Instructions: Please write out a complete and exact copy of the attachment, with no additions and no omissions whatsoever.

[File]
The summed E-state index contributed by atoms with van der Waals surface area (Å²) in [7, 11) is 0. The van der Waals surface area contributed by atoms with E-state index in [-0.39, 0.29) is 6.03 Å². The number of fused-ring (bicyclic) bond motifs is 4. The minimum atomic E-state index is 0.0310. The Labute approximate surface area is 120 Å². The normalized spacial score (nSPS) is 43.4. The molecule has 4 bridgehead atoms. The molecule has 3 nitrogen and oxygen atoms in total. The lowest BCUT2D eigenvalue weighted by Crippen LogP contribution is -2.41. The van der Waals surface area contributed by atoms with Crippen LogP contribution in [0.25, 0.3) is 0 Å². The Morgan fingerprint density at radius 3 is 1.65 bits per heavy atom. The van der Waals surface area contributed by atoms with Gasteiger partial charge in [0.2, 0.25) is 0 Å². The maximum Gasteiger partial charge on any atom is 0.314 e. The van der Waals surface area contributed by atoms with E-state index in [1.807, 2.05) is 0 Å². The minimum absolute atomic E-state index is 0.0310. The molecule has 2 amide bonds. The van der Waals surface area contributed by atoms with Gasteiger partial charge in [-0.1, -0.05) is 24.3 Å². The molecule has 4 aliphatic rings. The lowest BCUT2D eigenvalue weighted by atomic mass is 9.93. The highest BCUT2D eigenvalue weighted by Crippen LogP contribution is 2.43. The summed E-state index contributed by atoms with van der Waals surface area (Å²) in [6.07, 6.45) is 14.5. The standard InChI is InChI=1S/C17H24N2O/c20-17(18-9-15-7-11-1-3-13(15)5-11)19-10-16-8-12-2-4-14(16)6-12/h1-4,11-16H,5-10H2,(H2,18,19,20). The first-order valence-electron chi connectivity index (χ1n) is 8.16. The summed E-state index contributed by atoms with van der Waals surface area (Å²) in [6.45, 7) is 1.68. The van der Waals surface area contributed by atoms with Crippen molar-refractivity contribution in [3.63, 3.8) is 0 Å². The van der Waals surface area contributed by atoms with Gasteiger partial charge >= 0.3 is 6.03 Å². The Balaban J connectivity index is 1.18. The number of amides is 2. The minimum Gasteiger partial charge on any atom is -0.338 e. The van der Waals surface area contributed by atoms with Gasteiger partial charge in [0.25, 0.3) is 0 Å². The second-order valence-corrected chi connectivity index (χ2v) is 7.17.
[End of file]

The summed E-state index contributed by atoms with van der Waals surface area (Å²) in [7, 11) is 0. The van der Waals surface area contributed by atoms with E-state index in [-0.39, 0.29) is 6.03 Å². The number of fused-ring (bicyclic) bond motifs is 4. The minimum atomic E-state index is 0.0310. The Labute approximate surface area is 120 Å². The normalized spacial score (nSPS) is 43.4. The molecule has 4 bridgehead atoms. The molecule has 3 nitrogen and oxygen atoms in total. The lowest BCUT2D eigenvalue weighted by Crippen LogP contribution is -2.41. The van der Waals surface area contributed by atoms with Crippen LogP contribution in [0.25, 0.3) is 0 Å². The Morgan fingerprint density at radius 3 is 1.65 bits per heavy atom. The van der Waals surface area contributed by atoms with Gasteiger partial charge in [0.2, 0.25) is 0 Å². The maximum Gasteiger partial charge on any atom is 0.314 e. The van der Waals surface area contributed by atoms with E-state index in [1.807, 2.05) is 0 Å². The minimum absolute atomic E-state index is 0.0310. The molecule has 2 amide bonds. The van der Waals surface area contributed by atoms with Gasteiger partial charge in [-0.1, -0.05) is 24.3 Å². The molecule has 4 aliphatic rings. The lowest BCUT2D eigenvalue weighted by atomic mass is 9.93. The highest BCUT2D eigenvalue weighted by Crippen LogP contribution is 2.43. The summed E-state index contributed by atoms with van der Waals surface area (Å²) in [6.07, 6.45) is 14.5. The standard InChI is InChI=1S/C17H24N2O/c20-17(18-9-15-7-11-1-3-13(15)5-11)19-10-16-8-12-2-4-14(16)6-12/h1-4,11-16H,5-10H2,(H2,18,19,20). The first-order valence-electron chi connectivity index (χ1n) is 8.16. The summed E-state index contributed by atoms with van der Waals surface area (Å²) in [6.45, 7) is 1.68. The van der Waals surface area contributed by atoms with Crippen molar-refractivity contribution in [3.63, 3.8) is 0 Å². The van der Waals surface area contributed by atoms with Gasteiger partial charge >= 0.3 is 6.03 Å². The Balaban J connectivity index is 1.18. The number of amides is 2. The minimum Gasteiger partial charge on any atom is -0.338 e. The van der Waals surface area contributed by atoms with Gasteiger partial charge in [0.25, 0.3) is 0 Å². The second-order valence-corrected chi connectivity index (χ2v) is 7.17.